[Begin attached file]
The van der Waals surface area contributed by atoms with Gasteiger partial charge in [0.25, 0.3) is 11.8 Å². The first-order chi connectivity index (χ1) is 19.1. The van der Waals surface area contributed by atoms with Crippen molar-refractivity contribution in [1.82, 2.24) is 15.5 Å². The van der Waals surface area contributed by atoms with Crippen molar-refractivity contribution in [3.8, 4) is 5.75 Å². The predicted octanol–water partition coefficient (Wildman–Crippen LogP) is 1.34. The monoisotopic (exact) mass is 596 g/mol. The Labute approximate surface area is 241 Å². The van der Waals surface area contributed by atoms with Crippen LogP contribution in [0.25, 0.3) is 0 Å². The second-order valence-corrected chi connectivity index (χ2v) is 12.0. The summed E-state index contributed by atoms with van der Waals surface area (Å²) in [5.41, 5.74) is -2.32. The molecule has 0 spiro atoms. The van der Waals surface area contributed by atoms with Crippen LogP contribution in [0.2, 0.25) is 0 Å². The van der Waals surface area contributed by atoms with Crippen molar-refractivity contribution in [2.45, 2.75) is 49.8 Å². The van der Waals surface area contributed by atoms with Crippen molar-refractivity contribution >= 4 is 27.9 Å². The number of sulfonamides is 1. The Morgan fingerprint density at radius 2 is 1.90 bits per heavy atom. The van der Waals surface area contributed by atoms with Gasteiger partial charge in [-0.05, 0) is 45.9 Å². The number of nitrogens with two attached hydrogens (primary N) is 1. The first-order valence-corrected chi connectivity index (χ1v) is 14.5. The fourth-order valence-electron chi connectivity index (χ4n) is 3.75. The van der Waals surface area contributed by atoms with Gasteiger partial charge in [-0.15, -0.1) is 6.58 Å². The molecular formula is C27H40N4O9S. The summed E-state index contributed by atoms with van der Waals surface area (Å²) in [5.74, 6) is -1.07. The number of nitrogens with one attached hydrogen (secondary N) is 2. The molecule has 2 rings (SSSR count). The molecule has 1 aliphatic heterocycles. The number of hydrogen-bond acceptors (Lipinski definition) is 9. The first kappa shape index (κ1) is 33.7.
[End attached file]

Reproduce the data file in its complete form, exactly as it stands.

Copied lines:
The van der Waals surface area contributed by atoms with Gasteiger partial charge in [0.25, 0.3) is 11.8 Å². The first-order chi connectivity index (χ1) is 19.1. The van der Waals surface area contributed by atoms with Crippen molar-refractivity contribution in [1.82, 2.24) is 15.5 Å². The van der Waals surface area contributed by atoms with Crippen molar-refractivity contribution in [3.8, 4) is 5.75 Å². The predicted octanol–water partition coefficient (Wildman–Crippen LogP) is 1.34. The monoisotopic (exact) mass is 596 g/mol. The Labute approximate surface area is 241 Å². The van der Waals surface area contributed by atoms with Crippen LogP contribution in [0.25, 0.3) is 0 Å². The second-order valence-corrected chi connectivity index (χ2v) is 12.0. The summed E-state index contributed by atoms with van der Waals surface area (Å²) in [5.41, 5.74) is -2.32. The molecule has 0 spiro atoms. The van der Waals surface area contributed by atoms with Crippen LogP contribution in [0.2, 0.25) is 0 Å². The van der Waals surface area contributed by atoms with Crippen molar-refractivity contribution in [2.45, 2.75) is 49.8 Å². The van der Waals surface area contributed by atoms with Crippen molar-refractivity contribution >= 4 is 27.9 Å². The number of sulfonamides is 1. The Morgan fingerprint density at radius 2 is 1.90 bits per heavy atom. The van der Waals surface area contributed by atoms with Gasteiger partial charge in [-0.05, 0) is 45.9 Å². The number of nitrogens with two attached hydrogens (primary N) is 1. The first-order valence-corrected chi connectivity index (χ1v) is 14.5. The fourth-order valence-electron chi connectivity index (χ4n) is 3.75. The van der Waals surface area contributed by atoms with Gasteiger partial charge in [-0.15, -0.1) is 6.58 Å². The molecular formula is C27H40N4O9S. The summed E-state index contributed by atoms with van der Waals surface area (Å²) in [5.74, 6) is -1.07. The number of nitrogens with one attached hydrogen (secondary N) is 2. The molecule has 2 rings (SSSR count). The molecule has 1 aliphatic heterocycles. The number of hydrogen-bond acceptors (Lipinski definition) is 9. The first kappa shape index (κ1) is 33.7.